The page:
Lyric And Liberation: Dialectical Implications of Brazilian Hip Hop

Open Access
Goncalves, Alexander Alan
Area of Honors:
Bachelor of Humanities
Document Type:
Thesis Supervisors:
  • Eduardo Mendieta, Thesis Supervisor
  • Brady Lee Bowman, Honors Advisor
  • Utopia
  • Heterotopia
  • Jazz
  • Hip Hop
  • Brazil
  • Funk Carioca
  • Aesthetics
  • Politics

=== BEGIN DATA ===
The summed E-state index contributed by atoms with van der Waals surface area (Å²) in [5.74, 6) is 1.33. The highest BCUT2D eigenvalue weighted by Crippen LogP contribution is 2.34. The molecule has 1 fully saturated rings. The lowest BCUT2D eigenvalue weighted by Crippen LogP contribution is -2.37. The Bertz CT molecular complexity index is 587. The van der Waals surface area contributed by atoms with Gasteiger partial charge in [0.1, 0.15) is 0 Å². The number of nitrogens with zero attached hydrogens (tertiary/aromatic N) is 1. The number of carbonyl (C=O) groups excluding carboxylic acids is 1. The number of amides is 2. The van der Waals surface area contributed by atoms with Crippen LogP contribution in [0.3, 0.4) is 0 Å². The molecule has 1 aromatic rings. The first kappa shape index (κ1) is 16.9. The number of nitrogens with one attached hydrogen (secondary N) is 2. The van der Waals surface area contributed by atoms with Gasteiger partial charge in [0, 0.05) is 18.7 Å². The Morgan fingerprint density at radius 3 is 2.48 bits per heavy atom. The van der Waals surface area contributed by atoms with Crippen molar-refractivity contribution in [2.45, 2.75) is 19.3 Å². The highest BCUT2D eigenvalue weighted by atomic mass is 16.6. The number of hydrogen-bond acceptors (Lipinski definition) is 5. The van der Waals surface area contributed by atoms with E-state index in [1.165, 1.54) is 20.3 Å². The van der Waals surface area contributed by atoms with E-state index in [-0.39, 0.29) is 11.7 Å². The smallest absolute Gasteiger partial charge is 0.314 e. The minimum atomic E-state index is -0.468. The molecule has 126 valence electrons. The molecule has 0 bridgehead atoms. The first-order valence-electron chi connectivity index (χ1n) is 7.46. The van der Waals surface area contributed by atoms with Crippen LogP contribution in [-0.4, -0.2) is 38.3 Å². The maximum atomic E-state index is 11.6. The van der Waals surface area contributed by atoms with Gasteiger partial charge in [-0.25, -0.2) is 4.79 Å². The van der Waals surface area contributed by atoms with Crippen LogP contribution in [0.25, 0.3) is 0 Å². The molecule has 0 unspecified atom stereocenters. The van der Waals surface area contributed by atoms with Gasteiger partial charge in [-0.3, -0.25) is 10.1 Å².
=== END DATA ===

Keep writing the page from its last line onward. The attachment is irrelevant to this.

This paper offers a critique of the cultural defeatism posited in Theodor Adorno’s 1937 work “On Jazz” through adumbration of the music of Brazilian favelas. Whereas Adorno sees musical attempts at liberation as nullified by their subservience to the whims of government and market, the research and reflection here evidences the emancipatory nature of music. Brazilian Funk demonstrates our capacity to advance change through music, and thus calls upon us to build more efficacious systems for fostering and assimilating music of the world’s people. In refuting Adorno’s condemnation of jazz, I craft a narrative evidencing the pragmatic import of fostering musical outlets within communities while acknowledging the dangers of artistic proliferation in capitalist society. The case of the funk movement in Rio De Janeiro demonstrates art’s function both as a liberatory tool and fulcrum for exploitation. The data substantiating this thesis were compiled through myriad sources: the social and aesthetic theory of Adorno, his contemporaries, and predecessors; interviews with Brazilian funk musicians, musicologists, and enthusiasts; three months investigating the musical communities in Rio De Janeiro and São Paulo; relevant documentaries, ethnographic and historical research, news archives, musical releases, and other online media.